The border is drawn

What is the first thing that you think of when you hear the name “Muhammad”?

What is the first thing you think of when you hear the name “Ali”?

Context plays an integral role in understanding the world, and it plays an even more crucial role in knowing and appreciating who someone is. Knowing someone’s history; what their childhood was like; what obstacles they faced; how they faced them: these are the types of details that breed true understanding and, hopefully, respect.

There is the border that we know on the news, then there is the real border. Determining what is real and what is perceived is an increasingly difficult task, particularly as the news becomes more and more polluted with entertainment.

For the last decade we have been told that there is an immigration crisis, and images of people running through the desert make it feel real. Yet understanding the immigration issue is much more complicated than securing our borders. Understanding the problem and the solutions are much more personal than detached.

Immigration, despite the best efforts of some politicians and the media, is not a partisan issue — it is a series of regional issues. What is true for Kentucky is different than what is true for Florida, Texas, California, or even Oregon or New York. And make no mistake about it, immigration is personal. In many ways it is like health care — each story is unique.

The feature story this week is about an amazing individual who realized the American Dream as described to us as children: a land of opportunity, where you can work from rags to riches and provide for your family. This man is not Latino or Asian, he did not come here by boat or jumping a fence. A decorated soldier in Saddam Hussein’s special forces, the Republican Guard, with an arbitrary birthdate, Rida Hassan came to America via defection and a refugee camp in the first Gulf War. He is the face of immigration.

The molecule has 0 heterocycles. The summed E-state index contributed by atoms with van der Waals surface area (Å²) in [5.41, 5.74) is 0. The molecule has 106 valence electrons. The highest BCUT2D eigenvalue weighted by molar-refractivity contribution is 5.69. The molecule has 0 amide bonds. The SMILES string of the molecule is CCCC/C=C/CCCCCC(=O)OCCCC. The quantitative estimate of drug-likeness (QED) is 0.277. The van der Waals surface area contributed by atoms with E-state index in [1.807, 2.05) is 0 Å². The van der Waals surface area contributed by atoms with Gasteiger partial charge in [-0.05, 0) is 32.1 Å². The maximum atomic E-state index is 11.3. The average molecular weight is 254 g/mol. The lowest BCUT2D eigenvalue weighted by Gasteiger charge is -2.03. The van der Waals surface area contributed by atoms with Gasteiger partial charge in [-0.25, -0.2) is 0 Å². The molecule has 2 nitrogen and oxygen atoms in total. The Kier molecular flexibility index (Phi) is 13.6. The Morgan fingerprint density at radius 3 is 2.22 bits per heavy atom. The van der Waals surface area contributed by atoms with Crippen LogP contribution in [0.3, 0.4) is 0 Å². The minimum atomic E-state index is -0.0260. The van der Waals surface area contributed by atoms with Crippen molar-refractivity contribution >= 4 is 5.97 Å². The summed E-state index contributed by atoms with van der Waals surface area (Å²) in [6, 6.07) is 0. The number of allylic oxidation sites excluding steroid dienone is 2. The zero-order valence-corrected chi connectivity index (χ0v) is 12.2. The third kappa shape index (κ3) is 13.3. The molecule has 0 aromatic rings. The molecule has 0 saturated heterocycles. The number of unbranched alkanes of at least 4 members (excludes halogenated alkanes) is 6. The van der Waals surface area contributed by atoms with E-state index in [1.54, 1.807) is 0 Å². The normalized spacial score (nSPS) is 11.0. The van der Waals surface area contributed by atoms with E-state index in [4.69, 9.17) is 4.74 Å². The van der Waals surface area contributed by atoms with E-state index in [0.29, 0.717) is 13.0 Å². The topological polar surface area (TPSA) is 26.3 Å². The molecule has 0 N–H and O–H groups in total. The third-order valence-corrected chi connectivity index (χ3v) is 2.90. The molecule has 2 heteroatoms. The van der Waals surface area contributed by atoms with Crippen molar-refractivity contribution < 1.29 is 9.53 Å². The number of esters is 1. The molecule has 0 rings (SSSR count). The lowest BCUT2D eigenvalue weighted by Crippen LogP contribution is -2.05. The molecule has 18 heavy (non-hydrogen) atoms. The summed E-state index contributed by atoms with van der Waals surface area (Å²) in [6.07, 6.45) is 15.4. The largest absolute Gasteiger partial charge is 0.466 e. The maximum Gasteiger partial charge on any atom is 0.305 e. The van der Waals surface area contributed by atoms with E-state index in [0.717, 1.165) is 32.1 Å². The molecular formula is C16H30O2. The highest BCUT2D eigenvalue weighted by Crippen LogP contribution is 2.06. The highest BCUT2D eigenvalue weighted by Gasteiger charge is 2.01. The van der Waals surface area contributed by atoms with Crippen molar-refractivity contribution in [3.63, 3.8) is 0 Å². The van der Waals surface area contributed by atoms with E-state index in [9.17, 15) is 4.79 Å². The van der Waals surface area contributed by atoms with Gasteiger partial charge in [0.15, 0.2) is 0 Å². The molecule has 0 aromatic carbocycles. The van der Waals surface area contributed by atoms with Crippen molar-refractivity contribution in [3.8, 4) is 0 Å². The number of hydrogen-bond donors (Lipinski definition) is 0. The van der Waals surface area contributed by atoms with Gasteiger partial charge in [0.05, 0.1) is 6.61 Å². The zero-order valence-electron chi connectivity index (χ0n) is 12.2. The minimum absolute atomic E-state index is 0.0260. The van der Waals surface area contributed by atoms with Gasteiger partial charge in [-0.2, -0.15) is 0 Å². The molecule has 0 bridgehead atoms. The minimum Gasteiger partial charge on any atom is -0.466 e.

Another story that sticks with me is that of a young German man who was a student at U of L’s Speed school. He was working on his Ph.D. and on a project through Morehead State where they were constructing and firing rockets into space — obviously a brilliant, ambitious young man and someone America should want to retain. Unfortunately his visa expired, and he was forced to return home, with all of the talent and expertise afforded him by an American education.

The diversity within our community is astounding — as in, it goes well beyond U of L’s basketball recruits. The Americana Community Center provides services to Louisvillians from 98 different countries. According to a publication from Jefferson County Public Schools in 2011, there were 100 different languages spoken by JCPS students.

Scale is a difficult, sometimes impossible concept to grasp. Nevertheless, the rest of the world is here. It is here in the U.S. and it is in Louisville. The question for us: How do we respond? Clenched fist or open palm?

This is why we must understand the context of the immigration issue. We, or at least our representatives, must strive to humanize the statistics. I am certain that most, if not all, members of Congress would do everything they could to help any individual who is trying to reunite with their family — caring for other human beings is not a partisan issue.

The other issue is the misuse of the term “crisis.” The year 2008 was an economic crisis. The 9/11 attacks were a security crisis. And when hundreds of thousands of Latin American children were being shipped to America last year, that was an immigration crisis. Up until that point, immigration was a problem, and one that needed to be addressed. Now is the opportunity for Congress to act, and act responsibly, before the next “crisis.”

When you read the story about Iraqi immigrant Rida Hassan in this issue, take note of how he describes American hospitality — the care and consideration shown to foreign individuals’ cultures, despite being in a war zone. That is America at its absolute best. That is the America we dream about as kids. That is the America for which people still risk their lives to make it their home.